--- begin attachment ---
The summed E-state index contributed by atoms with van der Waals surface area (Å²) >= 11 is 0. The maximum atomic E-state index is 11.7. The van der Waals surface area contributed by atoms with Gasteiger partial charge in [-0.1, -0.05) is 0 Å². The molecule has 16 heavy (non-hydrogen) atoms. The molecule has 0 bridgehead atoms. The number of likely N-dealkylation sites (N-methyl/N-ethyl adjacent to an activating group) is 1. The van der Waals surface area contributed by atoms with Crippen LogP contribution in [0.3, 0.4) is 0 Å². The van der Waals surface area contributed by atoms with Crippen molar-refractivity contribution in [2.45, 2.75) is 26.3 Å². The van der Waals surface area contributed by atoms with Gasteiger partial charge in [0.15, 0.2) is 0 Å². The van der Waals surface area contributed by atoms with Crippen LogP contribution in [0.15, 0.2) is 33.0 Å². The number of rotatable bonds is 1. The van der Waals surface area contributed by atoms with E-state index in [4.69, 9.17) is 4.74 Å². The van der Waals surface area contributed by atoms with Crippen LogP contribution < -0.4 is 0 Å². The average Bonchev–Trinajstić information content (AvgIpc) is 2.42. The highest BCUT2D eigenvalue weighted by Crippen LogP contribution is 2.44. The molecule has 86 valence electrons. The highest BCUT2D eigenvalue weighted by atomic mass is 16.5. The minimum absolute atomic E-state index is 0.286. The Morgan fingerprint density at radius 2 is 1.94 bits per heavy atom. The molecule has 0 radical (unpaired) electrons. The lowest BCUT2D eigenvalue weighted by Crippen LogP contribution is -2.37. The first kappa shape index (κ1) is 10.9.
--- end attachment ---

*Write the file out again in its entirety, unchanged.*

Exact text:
The summed E-state index contributed by atoms with van der Waals surface area (Å²) >= 11 is 0. The maximum atomic E-state index is 11.7. The van der Waals surface area contributed by atoms with Gasteiger partial charge in [-0.1, -0.05) is 0 Å². The molecule has 16 heavy (non-hydrogen) atoms. The molecule has 0 bridgehead atoms. The number of likely N-dealkylation sites (N-methyl/N-ethyl adjacent to an activating group) is 1. The van der Waals surface area contributed by atoms with Crippen LogP contribution in [0.3, 0.4) is 0 Å². The van der Waals surface area contributed by atoms with Crippen molar-refractivity contribution in [2.45, 2.75) is 26.3 Å². The van der Waals surface area contributed by atoms with Gasteiger partial charge in [0.15, 0.2) is 0 Å². The van der Waals surface area contributed by atoms with Crippen LogP contribution in [0.15, 0.2) is 33.0 Å². The number of rotatable bonds is 1. The van der Waals surface area contributed by atoms with E-state index in [4.69, 9.17) is 4.74 Å². The van der Waals surface area contributed by atoms with Crippen LogP contribution < -0.4 is 0 Å². The average Bonchev–Trinajstić information content (AvgIpc) is 2.42. The highest BCUT2D eigenvalue weighted by Crippen LogP contribution is 2.44. The molecule has 86 valence electrons. The highest BCUT2D eigenvalue weighted by atomic mass is 16.5. The minimum absolute atomic E-state index is 0.286. The Morgan fingerprint density at radius 2 is 1.94 bits per heavy atom. The molecule has 0 radical (unpaired) electrons. The lowest BCUT2D eigenvalue weighted by Crippen LogP contribution is -2.37. The first kappa shape index (κ1) is 10.9.